O’Connor’s stage victory propelled him to the top of the overall standings, even finishing second overall for a few days. But despite the setbacks of Mont Ventoux in particular, the Australian dug deep to maintain his place in the global battle.The 25-year-old was naturally moved at the finish line of the second time trial of the Tour, where he pushed back Wilco Kelderman (Bora-Hansgrohe) to finish narrowly ahead of the Dutchman in the general classification.
Kelderman finished 21 seconds ahead of the final TT, but O’Connor’s 31st place was enough to keep him on course to stay fourth in Paris, 11 seconds behind his rival.
Suddenly, the Australian will clinch this decisive fourth-place result in Paris, by far his best result of his five Grand Tours to date. His previous best performance in a GC was 20th at the Giro d’Italia 2020 where he also won a stage.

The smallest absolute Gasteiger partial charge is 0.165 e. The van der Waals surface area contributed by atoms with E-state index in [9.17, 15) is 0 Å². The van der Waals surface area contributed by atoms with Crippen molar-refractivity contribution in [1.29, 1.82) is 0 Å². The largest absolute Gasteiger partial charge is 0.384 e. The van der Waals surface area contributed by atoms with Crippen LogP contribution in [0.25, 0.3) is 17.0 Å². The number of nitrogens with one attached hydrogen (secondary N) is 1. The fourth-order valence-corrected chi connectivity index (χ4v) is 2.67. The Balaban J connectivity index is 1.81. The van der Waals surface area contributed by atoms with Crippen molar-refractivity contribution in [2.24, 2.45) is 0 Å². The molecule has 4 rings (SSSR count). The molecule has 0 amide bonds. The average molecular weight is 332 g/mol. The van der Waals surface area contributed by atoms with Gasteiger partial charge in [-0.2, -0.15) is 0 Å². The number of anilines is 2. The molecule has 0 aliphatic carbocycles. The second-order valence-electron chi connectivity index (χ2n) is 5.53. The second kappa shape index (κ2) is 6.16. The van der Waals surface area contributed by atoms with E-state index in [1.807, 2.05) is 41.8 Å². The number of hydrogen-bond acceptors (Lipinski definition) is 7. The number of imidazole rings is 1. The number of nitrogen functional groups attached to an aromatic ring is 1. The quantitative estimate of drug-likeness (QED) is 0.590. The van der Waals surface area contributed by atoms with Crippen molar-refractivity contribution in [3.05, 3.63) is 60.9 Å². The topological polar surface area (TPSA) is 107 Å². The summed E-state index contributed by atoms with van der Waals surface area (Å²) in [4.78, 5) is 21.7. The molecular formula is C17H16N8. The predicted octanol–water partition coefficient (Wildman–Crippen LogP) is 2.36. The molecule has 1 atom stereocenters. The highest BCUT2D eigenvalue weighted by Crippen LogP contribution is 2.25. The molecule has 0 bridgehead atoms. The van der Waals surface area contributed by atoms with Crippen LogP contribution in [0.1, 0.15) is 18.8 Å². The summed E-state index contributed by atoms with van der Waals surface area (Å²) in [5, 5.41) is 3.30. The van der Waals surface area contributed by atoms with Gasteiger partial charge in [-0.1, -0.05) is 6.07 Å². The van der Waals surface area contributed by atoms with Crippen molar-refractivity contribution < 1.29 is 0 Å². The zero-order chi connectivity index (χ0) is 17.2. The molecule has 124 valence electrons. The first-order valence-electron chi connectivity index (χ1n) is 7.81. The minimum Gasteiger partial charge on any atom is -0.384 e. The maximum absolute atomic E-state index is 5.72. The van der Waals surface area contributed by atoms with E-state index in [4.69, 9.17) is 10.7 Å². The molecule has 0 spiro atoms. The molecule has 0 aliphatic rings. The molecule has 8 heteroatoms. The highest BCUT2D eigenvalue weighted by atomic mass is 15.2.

“I felt really moved yesterday (Friday) just thinking about the Tour de France and being able to sit close to the front because you deserved it,” O’Connor said at the line.
O’Connor had an uneventful time trial, but he described the second time trial of the Tour, which took place in intense heat through the fields and vineyards east of Bordeaux like “super-horrible. But I’m super happy to be fourth ”.
After Richie Porte (Ineos Grenadiers) secured third place overall in the Tour last year, O’Connor’s fourth place is the second time an Australian has finished in the top five of the first cycling race in so many years.
But while Porte has been a well-established figure in stage races for a decade, O’Connor said finishing so close to the podium was “a new step for me”.
For the French team AG2R-Citroën, after years where their overall aspirations were mainly focused on Romain Bardet, O’Connor’s result now places the team with a new perspective on the Tour de France.
“It’s a new direction for them too, with an Australian in a France team,” he said.
O’Connor is rumored to lead his team at Vuelta a España, but his upcoming race schedule has yet to be confirmed.